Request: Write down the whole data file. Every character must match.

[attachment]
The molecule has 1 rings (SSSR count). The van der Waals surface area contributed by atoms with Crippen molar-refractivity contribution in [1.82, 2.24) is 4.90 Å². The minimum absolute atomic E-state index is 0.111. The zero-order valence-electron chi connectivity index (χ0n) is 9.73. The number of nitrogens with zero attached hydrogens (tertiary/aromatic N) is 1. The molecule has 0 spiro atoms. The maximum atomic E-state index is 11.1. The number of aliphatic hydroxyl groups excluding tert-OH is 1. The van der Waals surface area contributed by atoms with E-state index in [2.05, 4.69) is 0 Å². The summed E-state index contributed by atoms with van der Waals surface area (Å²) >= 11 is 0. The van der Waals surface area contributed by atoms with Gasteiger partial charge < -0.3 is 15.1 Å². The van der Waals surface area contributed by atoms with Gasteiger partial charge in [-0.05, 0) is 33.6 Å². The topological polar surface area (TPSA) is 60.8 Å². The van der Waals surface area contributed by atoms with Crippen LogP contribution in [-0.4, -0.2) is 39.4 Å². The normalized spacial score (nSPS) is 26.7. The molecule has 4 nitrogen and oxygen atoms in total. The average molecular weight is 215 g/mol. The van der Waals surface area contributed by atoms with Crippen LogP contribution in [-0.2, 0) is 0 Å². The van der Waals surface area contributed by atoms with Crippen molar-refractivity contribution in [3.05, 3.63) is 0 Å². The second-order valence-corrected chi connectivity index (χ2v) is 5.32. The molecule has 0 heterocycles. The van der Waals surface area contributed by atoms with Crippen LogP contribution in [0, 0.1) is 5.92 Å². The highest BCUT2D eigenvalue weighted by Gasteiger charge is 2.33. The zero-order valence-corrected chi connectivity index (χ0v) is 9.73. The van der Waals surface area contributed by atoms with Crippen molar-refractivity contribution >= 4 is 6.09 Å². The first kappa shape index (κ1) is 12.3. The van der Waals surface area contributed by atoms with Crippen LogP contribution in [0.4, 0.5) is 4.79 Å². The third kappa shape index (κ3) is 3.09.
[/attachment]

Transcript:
The molecule has 1 rings (SSSR count). The van der Waals surface area contributed by atoms with Crippen molar-refractivity contribution in [1.82, 2.24) is 4.90 Å². The minimum absolute atomic E-state index is 0.111. The zero-order valence-electron chi connectivity index (χ0n) is 9.73. The number of nitrogens with zero attached hydrogens (tertiary/aromatic N) is 1. The molecule has 0 spiro atoms. The maximum atomic E-state index is 11.1. The number of aliphatic hydroxyl groups excluding tert-OH is 1. The van der Waals surface area contributed by atoms with E-state index in [2.05, 4.69) is 0 Å². The summed E-state index contributed by atoms with van der Waals surface area (Å²) >= 11 is 0. The van der Waals surface area contributed by atoms with Gasteiger partial charge < -0.3 is 15.1 Å². The van der Waals surface area contributed by atoms with Gasteiger partial charge in [-0.05, 0) is 33.6 Å². The topological polar surface area (TPSA) is 60.8 Å². The van der Waals surface area contributed by atoms with Crippen LogP contribution in [-0.4, -0.2) is 39.4 Å². The normalized spacial score (nSPS) is 26.7. The molecule has 4 nitrogen and oxygen atoms in total. The average molecular weight is 215 g/mol. The van der Waals surface area contributed by atoms with Crippen LogP contribution in [-0.2, 0) is 0 Å². The van der Waals surface area contributed by atoms with Crippen molar-refractivity contribution in [3.05, 3.63) is 0 Å². The second-order valence-corrected chi connectivity index (χ2v) is 5.32. The molecule has 0 heterocycles. The van der Waals surface area contributed by atoms with Crippen LogP contribution in [0, 0.1) is 5.92 Å². The highest BCUT2D eigenvalue weighted by Gasteiger charge is 2.33. The zero-order valence-corrected chi connectivity index (χ0v) is 9.73. The van der Waals surface area contributed by atoms with Crippen molar-refractivity contribution >= 4 is 6.09 Å². The first kappa shape index (κ1) is 12.3. The van der Waals surface area contributed by atoms with Crippen LogP contribution in [0.4, 0.5) is 4.79 Å². The third kappa shape index (κ3) is 3.09.